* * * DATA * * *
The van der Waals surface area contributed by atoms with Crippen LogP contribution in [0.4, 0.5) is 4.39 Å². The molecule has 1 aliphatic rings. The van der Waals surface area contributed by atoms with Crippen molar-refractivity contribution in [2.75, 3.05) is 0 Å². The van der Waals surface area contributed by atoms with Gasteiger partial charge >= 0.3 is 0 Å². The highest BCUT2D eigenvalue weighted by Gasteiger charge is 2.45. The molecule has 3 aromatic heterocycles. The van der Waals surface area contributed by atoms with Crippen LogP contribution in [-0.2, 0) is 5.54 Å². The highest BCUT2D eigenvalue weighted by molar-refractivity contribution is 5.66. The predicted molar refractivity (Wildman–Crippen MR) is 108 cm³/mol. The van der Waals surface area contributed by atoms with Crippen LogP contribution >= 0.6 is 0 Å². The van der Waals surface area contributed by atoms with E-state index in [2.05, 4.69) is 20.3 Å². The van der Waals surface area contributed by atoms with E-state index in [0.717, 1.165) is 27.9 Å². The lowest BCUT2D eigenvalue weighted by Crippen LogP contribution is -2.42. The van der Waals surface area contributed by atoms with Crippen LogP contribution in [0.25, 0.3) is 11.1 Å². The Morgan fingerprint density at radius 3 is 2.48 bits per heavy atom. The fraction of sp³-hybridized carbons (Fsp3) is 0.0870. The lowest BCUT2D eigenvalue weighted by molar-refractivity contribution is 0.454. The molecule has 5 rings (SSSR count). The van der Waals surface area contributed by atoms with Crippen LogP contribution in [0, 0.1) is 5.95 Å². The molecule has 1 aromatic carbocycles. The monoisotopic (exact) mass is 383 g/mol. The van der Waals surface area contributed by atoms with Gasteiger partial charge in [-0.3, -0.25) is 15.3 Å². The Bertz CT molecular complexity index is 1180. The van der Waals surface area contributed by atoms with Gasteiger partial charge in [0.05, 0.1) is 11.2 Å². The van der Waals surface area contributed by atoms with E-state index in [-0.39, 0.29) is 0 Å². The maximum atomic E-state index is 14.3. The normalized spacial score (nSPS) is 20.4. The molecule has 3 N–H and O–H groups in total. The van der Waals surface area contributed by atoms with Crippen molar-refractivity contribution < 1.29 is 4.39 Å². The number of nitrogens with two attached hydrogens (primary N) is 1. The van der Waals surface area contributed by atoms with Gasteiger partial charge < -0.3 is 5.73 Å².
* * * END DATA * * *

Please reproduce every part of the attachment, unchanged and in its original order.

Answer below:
The van der Waals surface area contributed by atoms with Crippen LogP contribution in [0.4, 0.5) is 4.39 Å². The molecule has 1 aliphatic rings. The van der Waals surface area contributed by atoms with Crippen molar-refractivity contribution in [2.75, 3.05) is 0 Å². The van der Waals surface area contributed by atoms with Gasteiger partial charge >= 0.3 is 0 Å². The highest BCUT2D eigenvalue weighted by Gasteiger charge is 2.45. The molecule has 3 aromatic heterocycles. The van der Waals surface area contributed by atoms with Crippen LogP contribution in [-0.2, 0) is 5.54 Å². The highest BCUT2D eigenvalue weighted by molar-refractivity contribution is 5.66. The predicted molar refractivity (Wildman–Crippen MR) is 108 cm³/mol. The van der Waals surface area contributed by atoms with Crippen LogP contribution >= 0.6 is 0 Å². The van der Waals surface area contributed by atoms with E-state index in [2.05, 4.69) is 20.3 Å². The van der Waals surface area contributed by atoms with E-state index in [0.717, 1.165) is 27.9 Å². The lowest BCUT2D eigenvalue weighted by Crippen LogP contribution is -2.42. The van der Waals surface area contributed by atoms with Crippen LogP contribution in [0.25, 0.3) is 11.1 Å². The Morgan fingerprint density at radius 3 is 2.48 bits per heavy atom. The fraction of sp³-hybridized carbons (Fsp3) is 0.0870. The lowest BCUT2D eigenvalue weighted by molar-refractivity contribution is 0.454. The molecule has 5 rings (SSSR count). The van der Waals surface area contributed by atoms with Crippen LogP contribution in [0, 0.1) is 5.95 Å². The molecule has 1 aromatic carbocycles. The monoisotopic (exact) mass is 383 g/mol. The van der Waals surface area contributed by atoms with Gasteiger partial charge in [-0.3, -0.25) is 15.3 Å². The Bertz CT molecular complexity index is 1180. The van der Waals surface area contributed by atoms with Gasteiger partial charge in [0.05, 0.1) is 11.2 Å². The van der Waals surface area contributed by atoms with E-state index in [-0.39, 0.29) is 0 Å². The maximum atomic E-state index is 14.3. The normalized spacial score (nSPS) is 20.4. The molecule has 3 N–H and O–H groups in total. The van der Waals surface area contributed by atoms with Crippen molar-refractivity contribution < 1.29 is 4.39 Å². The number of nitrogens with two attached hydrogens (primary N) is 1. The van der Waals surface area contributed by atoms with Gasteiger partial charge < -0.3 is 5.73 Å².